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Novak Djokovic arrives in Dubai but could return before three-year ban ends


Novak Djokovic has arrived in Dubai after being deported from Australia last night, which evaporated all hopes of him playing in the Australian Open.

Djokovic wasted no time leaving Australia after his legal bid to stay failed yesterday, boarding an Emirates flight to the United Arab Emirates, a country that does not require travellers to be vaccinated.

It could be years before Djokovic can add to his record nine Australian Open titles, if he ever decides to return at all.

Prime Minister Scott Morrison has not ruled out Novak Djokovic returning to Australia at a future date.
Prime Minister Scott Morrison has not ruled out Novak Djokovic returning to Australia at a future date. (AFP / Getty)

The Australian government may choose to allow Djokovic in before the end of a three-year ban, but the Minister for Home Affairs said such speculation is simply “hypothetical”.

Prime Minister Scott Morrison said Djokovic could be granted a visa in the future under “the right circumstances”, following the week-long legal fight which saw the star detained and deported while the world watched on.

Minister for Home Affairs Karen Andrews said there could be “compelling” reasons for the world No.1 to be granted a visa despite the ban.

“But that’s all hypothetical at this point, any application will be reviewed on its merits,” she said.

The prime minister insisted the deportation of Djokovic would not increase anti-vaccination sentiment in Australia.

“The rules are the rules,” he said.

“This is about someone who sought to come to Australia but did not comply with the entry requirements at the border.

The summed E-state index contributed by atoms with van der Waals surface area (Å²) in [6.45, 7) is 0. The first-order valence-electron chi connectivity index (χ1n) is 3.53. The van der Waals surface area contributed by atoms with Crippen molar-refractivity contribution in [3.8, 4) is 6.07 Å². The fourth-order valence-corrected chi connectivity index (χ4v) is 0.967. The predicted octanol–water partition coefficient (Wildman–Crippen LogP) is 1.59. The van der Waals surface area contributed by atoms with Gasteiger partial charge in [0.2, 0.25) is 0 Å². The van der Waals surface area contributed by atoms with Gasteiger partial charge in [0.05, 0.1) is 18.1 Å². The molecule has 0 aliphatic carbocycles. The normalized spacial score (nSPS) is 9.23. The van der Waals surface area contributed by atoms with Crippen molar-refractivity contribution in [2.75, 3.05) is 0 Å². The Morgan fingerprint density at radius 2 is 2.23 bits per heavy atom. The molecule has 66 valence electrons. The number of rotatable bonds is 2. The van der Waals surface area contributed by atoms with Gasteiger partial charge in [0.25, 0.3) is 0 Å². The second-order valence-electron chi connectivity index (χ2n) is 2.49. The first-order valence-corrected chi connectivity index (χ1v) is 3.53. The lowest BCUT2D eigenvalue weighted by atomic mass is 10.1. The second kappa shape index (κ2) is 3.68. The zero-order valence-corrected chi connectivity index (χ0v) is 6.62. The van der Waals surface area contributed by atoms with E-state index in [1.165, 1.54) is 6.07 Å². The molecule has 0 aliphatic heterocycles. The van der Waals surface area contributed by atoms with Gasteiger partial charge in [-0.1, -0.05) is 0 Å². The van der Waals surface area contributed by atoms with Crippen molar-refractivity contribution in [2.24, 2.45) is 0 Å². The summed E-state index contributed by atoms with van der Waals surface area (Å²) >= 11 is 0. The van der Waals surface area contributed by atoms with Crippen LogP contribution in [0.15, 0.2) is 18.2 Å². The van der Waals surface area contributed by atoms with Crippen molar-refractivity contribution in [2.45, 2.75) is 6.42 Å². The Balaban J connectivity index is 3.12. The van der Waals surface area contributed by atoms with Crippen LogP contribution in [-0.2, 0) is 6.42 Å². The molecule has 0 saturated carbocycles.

“There is the opportunity for him to return in the right circumstances.”

Ms Andrews first learned Djokovic had been granted a visa thanks to a post on his Instagram account, she claimed.

Before boarding a flight for Australia, Djokovic declared he was on his way to play in the Australian Open, despite not having ever been vaccinated for the coronavirus.

Ms Andrews rejected claims the Australian government should never have granted him a visa.

Instead, Ms Andrews said, Border Force and the Department of Home Affairs government gave him the opportunity to produce documentation on his arrival and bolster his case to enter.

“He was unable to do that,” she said.

Justin Quill, a partner at law firm Thomson Geer Lawyers, said Australia looked like “clowns” in front of the world, because of the Djokovic debacle.

“You can point the finger at state, federal or Tennis Australia, but to the world at large, it’s just Australia.

“We told the guy he’s got an exemption, we invited him here, we gave him a visa.”

The Australian Open commenced today.



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